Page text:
By Tom Sutton, DPT Student
One important aspect of baseball, let alone sports is undoubtedly vision. The input an athlete takes in while competing in a game or practice environment is paramount for peak performance. Having good hand-eye coordination and tracking skills to locate the ball as a batter or to accurately place the ball across the plate as a pitcher are just a few reasons why a baseball player needs good vision.
A recent study by Dimitrios Palidis and colleagues was conducted to evaluate the dynamic visual acuity (DVA) of 23 males on a high school baseball team in Vancouver, Canada. DVA is evaluated by two tests which are static-object (head rotation, with vision locked on a still object) and dynamic-object (head still with vision locked on moving target) fixation. This study was published in the Public Library of Science (PLOS) in February 2017.
Distinct Eye Movement Patterns Enhance Dynamic Visual Acuity
Dimitrios J. Palidis1, Pearson A. Wyder-Hodge1, Jolande Fooken1,2, Miriam Spering
In a study by Palidis et al, the investigators tested whether or not there is a relationship between a high school baseball player’s eye movement kinematics and DVA performance. With both static and dynamic methods of testing DVA, static-object is used in a variety of practice settings and requires the athlete to utilize the vestibulo-ocular reflex (VOR) to maintain fixation on the object.(2)
The study consisted of 23 males on the same high school baseball team with an average of 19.5 years. The study was performed at the University of British Columbia (UBC) in Vancouver, Canada. The researchers reported that the baseball players had either normal or corrected-to-normal visual acuity and those who did not have normal acuity wore contact lenses or glasses during the study. The study tested dynamic visual acuity by using black Landolt-C rings (see figure 1) and had the athletes track the “gap” in the letter “C” as it was spinning and moving horizontally on the screen from left to right. The athlete then had to decide with 4 arrow keys whether the “gap” in the letter “C” was located in the top right, top left, bottom right or bottom left corner. The “C” on the screen moved at a constant speed of either 50 or 70 degrees per second with random speeds and movements every trial.(1) Every time the athlete was correct in guessing which the corner the “gap” of the “C” was located, the width of the gap would decrease. The static acuity test (see figure 2) was performed with a visual acuity chart with numbers that the athletes were instructed to read from top to bottom while rotating their head.
Figure 1: The Landolt-C Ring test evaluating dynamic object acuity.(1)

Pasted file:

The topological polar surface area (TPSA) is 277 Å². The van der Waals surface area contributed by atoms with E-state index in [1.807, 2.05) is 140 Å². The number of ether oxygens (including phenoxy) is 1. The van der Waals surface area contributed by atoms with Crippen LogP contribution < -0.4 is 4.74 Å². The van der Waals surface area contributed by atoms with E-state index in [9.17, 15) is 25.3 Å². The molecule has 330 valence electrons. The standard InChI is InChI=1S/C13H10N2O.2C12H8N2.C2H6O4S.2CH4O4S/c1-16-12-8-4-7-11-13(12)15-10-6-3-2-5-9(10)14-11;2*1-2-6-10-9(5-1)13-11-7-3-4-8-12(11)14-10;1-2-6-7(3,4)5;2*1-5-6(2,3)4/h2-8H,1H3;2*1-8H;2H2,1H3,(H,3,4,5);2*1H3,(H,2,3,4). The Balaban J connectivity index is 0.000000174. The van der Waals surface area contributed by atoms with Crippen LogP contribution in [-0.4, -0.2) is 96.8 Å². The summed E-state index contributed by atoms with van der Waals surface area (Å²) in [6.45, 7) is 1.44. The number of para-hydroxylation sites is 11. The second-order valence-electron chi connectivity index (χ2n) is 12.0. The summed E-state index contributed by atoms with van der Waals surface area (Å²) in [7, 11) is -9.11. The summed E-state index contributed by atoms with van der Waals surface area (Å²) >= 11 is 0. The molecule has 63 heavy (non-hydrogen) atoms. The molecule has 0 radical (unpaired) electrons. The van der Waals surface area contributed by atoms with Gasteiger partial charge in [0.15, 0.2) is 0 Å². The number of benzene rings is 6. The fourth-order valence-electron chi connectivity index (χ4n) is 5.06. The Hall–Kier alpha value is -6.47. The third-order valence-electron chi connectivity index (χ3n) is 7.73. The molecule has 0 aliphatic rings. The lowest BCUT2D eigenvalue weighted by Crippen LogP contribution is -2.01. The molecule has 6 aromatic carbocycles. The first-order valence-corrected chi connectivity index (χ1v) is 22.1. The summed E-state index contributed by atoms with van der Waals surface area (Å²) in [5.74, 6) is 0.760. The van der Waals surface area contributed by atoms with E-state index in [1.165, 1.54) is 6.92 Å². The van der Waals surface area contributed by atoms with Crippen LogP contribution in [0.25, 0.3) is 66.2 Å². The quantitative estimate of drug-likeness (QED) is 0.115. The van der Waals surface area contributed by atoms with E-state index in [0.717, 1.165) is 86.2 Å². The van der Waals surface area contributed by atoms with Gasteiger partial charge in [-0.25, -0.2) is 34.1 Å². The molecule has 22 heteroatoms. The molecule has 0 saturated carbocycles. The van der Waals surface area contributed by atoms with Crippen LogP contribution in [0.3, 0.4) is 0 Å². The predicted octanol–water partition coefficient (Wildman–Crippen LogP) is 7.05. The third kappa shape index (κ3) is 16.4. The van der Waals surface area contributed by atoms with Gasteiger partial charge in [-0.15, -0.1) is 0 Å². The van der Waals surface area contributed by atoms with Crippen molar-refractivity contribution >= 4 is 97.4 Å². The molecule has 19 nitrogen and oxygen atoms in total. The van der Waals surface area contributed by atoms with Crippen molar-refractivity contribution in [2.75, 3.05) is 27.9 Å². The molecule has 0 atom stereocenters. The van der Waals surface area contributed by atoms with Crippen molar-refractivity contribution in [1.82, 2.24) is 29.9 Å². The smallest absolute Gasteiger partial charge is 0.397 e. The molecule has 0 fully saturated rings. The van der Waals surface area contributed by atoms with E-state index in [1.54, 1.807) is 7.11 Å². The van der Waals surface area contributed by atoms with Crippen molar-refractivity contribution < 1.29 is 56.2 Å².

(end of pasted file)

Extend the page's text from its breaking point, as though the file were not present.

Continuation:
Figure 2: The static acuity test,(1) utilizing VOR.(2) The top numbers signified a visual acuity of 20/800 vision and the bottom numbers were indicative of 20/20 vision. (1)
The study showed that when athletes used smooth pursuit to track the object during the test as opposed to using anticipatory saccadic movements, their perceptual performance improved and translated to better DVA. As reported by Paladis et al, players who utilized anticipatory saccadic movements showed less accuracy and acuity during the dynamic object test.
Applicability and Conclusion
Have you ever noticed when watching a baseball game, the pitcher may squint as he is trying to see the signals given by the catcher? Sunlight is one thing, but when this happens during a night game, this may cause some viewers to wonder. In this case, the catcher may have highlighted marks on their hands and fingers to make it easier for the pitcher to see the calls made before he makes his pitch. If the pitcher is having trouble seeing the signs by the catcher, this may warrant a visit to the optometrist.
There are a few different ways to apply visual evaluation and training to a clinical setting before seeing an optometrist. A clinician or trainer can test an athlete’s vision with the static-object test using an acuity chart. Additionally, to further evaluate or enhance an athlete’s ability on the field, it may be prudent to find out what their dominant eye is. Although it is an older study from 2006, Shneor et al found that the dominant eye of given individual processes visual information better and faster and additionally takes over primary visual processing as seen in tests such as bionocular rivalry and hole-in-the-card.(3) Additional ways to test to see what the athlete’s dominant eye is, more can been seen here.
Utilizing computer-based tests to help facilitate better tracking skills and VOR training can be useful ways to assess an athlete’s visual ability and acuity to enhance their skill set and take their game to the next level. As suggested by Deveau et al, eye movement exercises can be a great intervention in an athlete’s training program. (4)
Blog Post written by Tom Sutton, DPT Student at the University of St. Augustine. Tom is currently in his final Clinical Rotation with me at Catz Physical Therapy Institute.
Dimitrios J. Palidis DJ, Wyder-Hodge PA, Fooken J, Spering M. Distinct eye movement patterns enhance dynamic visual acuity. PLOS ONE. 2017;12(2):e0172061. doi:10.1371/journal.pone.0172061.
Demer JL, Crane BT, Tian JR, Wiest G. New tests of vestibular function. Ann N Y Acad Sci. 2001; 942: 428–445. PMID: 11710482
Shneor E, Hochstein S. Eye dominance effects in feature search. Vision Research. 2017;46(25):4258–4269. doi:10.1016/j.visres.2006.08.006
Deveau J, Ozer DJ, Seitz AR. Improved vision and on-field performance in baseball through perceptual learning. Curr Biol 2014; 24:R146–R147. doi: 10.1016/j.cub.2014.01.004